"Oh, poor little Marilla! She is so sweet-tempered. And you were so good not to send her off to a hospital. How ever should we have found her! There is so little time. When shall we hear about this other girl?"

"I will telephone as soon as I go home and tell them to send her in the morning," and Miss Armitage rose.

"We are so much obliged." She followed her visitor out in the hall.

"Do not come down," said Miss Armitage. "And I hope the babies will improve."

"Thank you-for everything."

The sun was going down and some stray wafts of wind wandered along, which made the heat rather more endurable.

"Jane," she said as she walked into the room, "did you notice any bruise on the child's head while you were bathing her. She fell off of the steps it seemed."

"There was none on her forehead. Her hair 71 is very thick and I really did not look only to see that it was in a nice, clean condition. She hasn't suffered for want of cleanliness."

Then she told Jane all she had learned, adding:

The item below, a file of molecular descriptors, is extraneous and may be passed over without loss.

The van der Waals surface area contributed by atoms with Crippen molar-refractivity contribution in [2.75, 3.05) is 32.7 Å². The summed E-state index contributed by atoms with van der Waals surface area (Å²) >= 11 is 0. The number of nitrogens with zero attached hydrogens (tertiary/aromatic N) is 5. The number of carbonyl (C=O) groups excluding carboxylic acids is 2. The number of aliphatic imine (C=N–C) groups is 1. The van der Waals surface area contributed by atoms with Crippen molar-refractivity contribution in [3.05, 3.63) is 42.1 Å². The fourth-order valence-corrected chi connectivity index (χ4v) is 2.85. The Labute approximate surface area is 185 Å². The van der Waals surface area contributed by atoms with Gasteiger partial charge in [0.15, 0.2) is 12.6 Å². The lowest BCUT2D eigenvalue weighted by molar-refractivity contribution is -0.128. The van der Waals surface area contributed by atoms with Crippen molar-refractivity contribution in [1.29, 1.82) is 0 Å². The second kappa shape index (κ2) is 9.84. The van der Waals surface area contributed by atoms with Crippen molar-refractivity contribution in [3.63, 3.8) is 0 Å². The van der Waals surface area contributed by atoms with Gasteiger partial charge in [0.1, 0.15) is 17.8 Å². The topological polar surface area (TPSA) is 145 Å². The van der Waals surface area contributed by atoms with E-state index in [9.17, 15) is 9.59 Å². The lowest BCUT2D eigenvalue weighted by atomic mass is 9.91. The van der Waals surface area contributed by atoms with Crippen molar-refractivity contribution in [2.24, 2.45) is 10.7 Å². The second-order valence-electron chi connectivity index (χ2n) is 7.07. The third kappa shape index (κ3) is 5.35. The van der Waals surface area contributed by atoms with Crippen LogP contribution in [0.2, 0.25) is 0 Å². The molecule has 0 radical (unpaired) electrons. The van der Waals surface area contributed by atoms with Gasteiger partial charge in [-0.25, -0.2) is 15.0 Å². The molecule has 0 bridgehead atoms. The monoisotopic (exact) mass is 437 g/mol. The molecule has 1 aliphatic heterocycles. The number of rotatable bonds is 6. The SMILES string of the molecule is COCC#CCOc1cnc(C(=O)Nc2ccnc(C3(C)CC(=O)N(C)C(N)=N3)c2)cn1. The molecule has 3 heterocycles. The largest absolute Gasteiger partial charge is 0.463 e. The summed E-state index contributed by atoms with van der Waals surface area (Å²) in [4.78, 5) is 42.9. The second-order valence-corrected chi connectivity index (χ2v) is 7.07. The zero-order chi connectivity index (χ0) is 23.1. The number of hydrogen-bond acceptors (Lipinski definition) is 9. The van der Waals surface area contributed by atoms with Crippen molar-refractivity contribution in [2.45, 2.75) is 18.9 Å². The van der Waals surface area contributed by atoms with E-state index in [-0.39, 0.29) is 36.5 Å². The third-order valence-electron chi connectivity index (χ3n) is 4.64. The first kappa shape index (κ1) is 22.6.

"They seem very nice kind of people. But oh! those babies!"

Miss Armitage telephoned to the settlement House, stating the case.

"Yes, Ellen Day was still there and would be very glad of the position. She would go the first thing in the morning."

Jane insisted on bringing in a cot and sleeping beside the little girl who lay quite as still as if she were dead. Now and then she gave her the drops and fanned the air about her. The morning came and the city was astir again. But it was quiet in Loraine place. So many had gone away and there were no trolleys nearby.

They looked over Marilla's head and found one spot above the ear that had a small bit of discoloration, but it was not in a dangerous place. The doctor came in. 72

"I did not think there would be much change," he said. Then he tried to rouse her. Jane held her up while they gave her a little milk which she swallowed without difficulty. She opened her eyes and closed them again, then lay quiet.